The International Women's Day campaign aims to share the stories of hidden female figures in the digital fashion world.
A CONVERSATION WITH IFEOMA NWOBU
Ifeoma Nwobu, an ex-model turned digital entrepreneur, is the co-founder of Sendstack, a technology-powered delivery and logistics firm that helps businesses develop by delivering the most dependable, economical, and effective delivery service. She learned some programming and digital marketing, which helped her break into tech and accelerate her 360-degree career pivot.
Ifeoma is passionate about developing innovative methods for issue-solving for SMEs across Africa, as well as promoting innovation and growth in the supply chain arena. She is passionate about forming high-functioning teams and hopes to establish more strategic enterprises for Africans throughout the world.
Can you tell us about your journey in the digital fashion space?
I got into fashion in 2015 as a model - I walked runways for some of the biggest shows then including Lagos Fashion Week by the way and I was the face of a number of remarkable fashion campaigns. This started to translate into an online audience because a lot of those shows and campaigns were promoted online, so this sparked general curiosity in people, brands, and organizations to find out about me, get to know me, and share my story. My journey, I would say, has been a pretty natural one and now with the growth of the creator economy, it’s a no-brainer to build on top of that foundation by sharing bits and parts of my life especially as it relates to my style, who I am and some values I stand for.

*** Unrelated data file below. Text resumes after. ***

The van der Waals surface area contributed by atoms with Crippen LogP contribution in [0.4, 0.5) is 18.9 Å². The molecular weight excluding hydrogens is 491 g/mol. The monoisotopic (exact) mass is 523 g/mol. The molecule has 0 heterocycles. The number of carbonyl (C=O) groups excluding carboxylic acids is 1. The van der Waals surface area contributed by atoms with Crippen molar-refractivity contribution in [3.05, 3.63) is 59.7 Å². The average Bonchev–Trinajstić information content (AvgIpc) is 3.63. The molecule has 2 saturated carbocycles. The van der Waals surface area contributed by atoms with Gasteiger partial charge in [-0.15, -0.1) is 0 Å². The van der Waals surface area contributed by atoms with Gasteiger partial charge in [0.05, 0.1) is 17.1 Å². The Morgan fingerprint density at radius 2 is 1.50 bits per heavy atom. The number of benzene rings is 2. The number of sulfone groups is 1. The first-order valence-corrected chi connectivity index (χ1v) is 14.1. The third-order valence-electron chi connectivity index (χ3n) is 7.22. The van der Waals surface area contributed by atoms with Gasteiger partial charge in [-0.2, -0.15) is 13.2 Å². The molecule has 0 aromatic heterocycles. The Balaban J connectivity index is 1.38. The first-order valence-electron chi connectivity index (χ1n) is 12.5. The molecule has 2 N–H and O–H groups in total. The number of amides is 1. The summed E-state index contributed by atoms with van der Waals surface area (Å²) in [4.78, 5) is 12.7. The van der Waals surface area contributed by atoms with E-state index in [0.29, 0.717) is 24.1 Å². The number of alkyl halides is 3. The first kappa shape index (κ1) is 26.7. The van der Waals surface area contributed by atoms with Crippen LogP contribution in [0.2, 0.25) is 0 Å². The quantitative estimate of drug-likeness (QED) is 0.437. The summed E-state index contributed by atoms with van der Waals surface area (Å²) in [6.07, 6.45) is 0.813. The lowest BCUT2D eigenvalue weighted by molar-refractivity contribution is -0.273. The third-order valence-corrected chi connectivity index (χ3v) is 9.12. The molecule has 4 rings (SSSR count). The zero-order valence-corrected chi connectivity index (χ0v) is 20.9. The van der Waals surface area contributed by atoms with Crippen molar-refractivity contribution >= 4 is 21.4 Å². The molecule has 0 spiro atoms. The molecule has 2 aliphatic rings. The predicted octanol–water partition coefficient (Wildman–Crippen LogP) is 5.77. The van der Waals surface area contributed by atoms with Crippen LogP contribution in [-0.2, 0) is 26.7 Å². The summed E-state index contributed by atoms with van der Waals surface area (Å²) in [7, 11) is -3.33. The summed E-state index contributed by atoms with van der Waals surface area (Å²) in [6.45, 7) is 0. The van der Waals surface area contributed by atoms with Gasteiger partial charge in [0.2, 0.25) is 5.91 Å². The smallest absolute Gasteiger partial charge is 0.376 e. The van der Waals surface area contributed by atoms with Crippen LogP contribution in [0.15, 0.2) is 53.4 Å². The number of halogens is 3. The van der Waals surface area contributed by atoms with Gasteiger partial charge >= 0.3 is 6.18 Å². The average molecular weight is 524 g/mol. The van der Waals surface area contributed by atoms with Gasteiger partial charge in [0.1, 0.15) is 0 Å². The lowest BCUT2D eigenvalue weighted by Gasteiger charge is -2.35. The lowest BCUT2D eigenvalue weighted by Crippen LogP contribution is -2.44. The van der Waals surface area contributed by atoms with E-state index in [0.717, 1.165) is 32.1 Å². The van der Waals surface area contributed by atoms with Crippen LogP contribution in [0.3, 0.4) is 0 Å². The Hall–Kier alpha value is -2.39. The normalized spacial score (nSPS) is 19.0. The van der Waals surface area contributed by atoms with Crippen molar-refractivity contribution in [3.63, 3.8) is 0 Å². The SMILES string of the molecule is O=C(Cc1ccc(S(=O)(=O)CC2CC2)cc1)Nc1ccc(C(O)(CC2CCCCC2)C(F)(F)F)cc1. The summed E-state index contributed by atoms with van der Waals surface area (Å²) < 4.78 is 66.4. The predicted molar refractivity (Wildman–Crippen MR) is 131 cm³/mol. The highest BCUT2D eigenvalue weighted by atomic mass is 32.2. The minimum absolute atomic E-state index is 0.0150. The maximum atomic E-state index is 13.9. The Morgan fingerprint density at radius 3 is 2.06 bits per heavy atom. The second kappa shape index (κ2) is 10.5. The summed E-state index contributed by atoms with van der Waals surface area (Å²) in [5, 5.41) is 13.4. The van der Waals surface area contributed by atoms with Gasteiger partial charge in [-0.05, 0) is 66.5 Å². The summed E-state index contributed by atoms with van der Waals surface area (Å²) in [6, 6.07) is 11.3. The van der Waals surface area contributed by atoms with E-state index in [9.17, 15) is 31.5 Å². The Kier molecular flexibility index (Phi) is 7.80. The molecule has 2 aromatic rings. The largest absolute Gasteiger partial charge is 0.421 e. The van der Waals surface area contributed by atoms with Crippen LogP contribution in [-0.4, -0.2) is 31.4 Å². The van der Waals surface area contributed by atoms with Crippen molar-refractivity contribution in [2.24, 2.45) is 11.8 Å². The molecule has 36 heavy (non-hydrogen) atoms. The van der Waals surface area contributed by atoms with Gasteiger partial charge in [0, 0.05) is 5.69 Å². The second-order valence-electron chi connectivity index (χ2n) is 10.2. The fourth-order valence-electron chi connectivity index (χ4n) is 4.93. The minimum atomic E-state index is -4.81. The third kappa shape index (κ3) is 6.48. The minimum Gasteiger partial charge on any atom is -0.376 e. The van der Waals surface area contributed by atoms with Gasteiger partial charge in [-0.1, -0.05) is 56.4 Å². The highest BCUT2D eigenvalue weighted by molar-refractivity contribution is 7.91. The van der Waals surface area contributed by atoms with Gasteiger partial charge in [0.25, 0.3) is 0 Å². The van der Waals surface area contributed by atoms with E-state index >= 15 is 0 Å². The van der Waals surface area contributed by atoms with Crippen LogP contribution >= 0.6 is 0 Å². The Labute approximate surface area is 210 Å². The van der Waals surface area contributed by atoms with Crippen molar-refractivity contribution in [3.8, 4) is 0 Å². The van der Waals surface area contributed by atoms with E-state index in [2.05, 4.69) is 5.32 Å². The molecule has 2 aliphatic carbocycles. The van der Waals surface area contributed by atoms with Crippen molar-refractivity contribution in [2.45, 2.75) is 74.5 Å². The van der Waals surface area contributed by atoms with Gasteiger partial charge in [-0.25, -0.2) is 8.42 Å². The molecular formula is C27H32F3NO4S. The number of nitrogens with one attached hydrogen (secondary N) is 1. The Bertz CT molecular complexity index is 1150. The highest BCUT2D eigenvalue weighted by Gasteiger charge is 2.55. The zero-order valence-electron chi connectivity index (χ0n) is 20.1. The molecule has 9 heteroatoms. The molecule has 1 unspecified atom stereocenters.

What inspires you every day?
God inspires me and this is not me trying to be religious for the sake of it. The day I realized that in the grand scheme of things, my life is too small to be the centre of my purpose, I started to approach life differently. Believe it or not but every single thing I now do is inspired by God - the way I look, the clothes I wear, the shoes I like, you know, my style in general. We have that kind of friendship. Also, the people around me inspire me a lot to be consistent with things needed to be done to maximize and exceed my potential. I love my dad, my siblings and my friends a lot, there are so many things I want to do because of them so I just get up every day and know that I have to keep pushing. Lastly, there are some people I don’t necessarily have a personal relationship with that I am greatly inspired by. Off the top of my head, people like Dupe Olusola, Onyeka Nwobu, Laju Iren, Chimamanda Adichie, Temilade Salami, Odun Eweniyi, Bidemi Zakariyau…to mention a few, show me endless possibilities and it’s interesting because they’re all women as well. I’m forever grateful to have great examples I can observe and learn from, sometimes from afar.
Have you ever faced discrimination because of your gender, and how did you overcome it?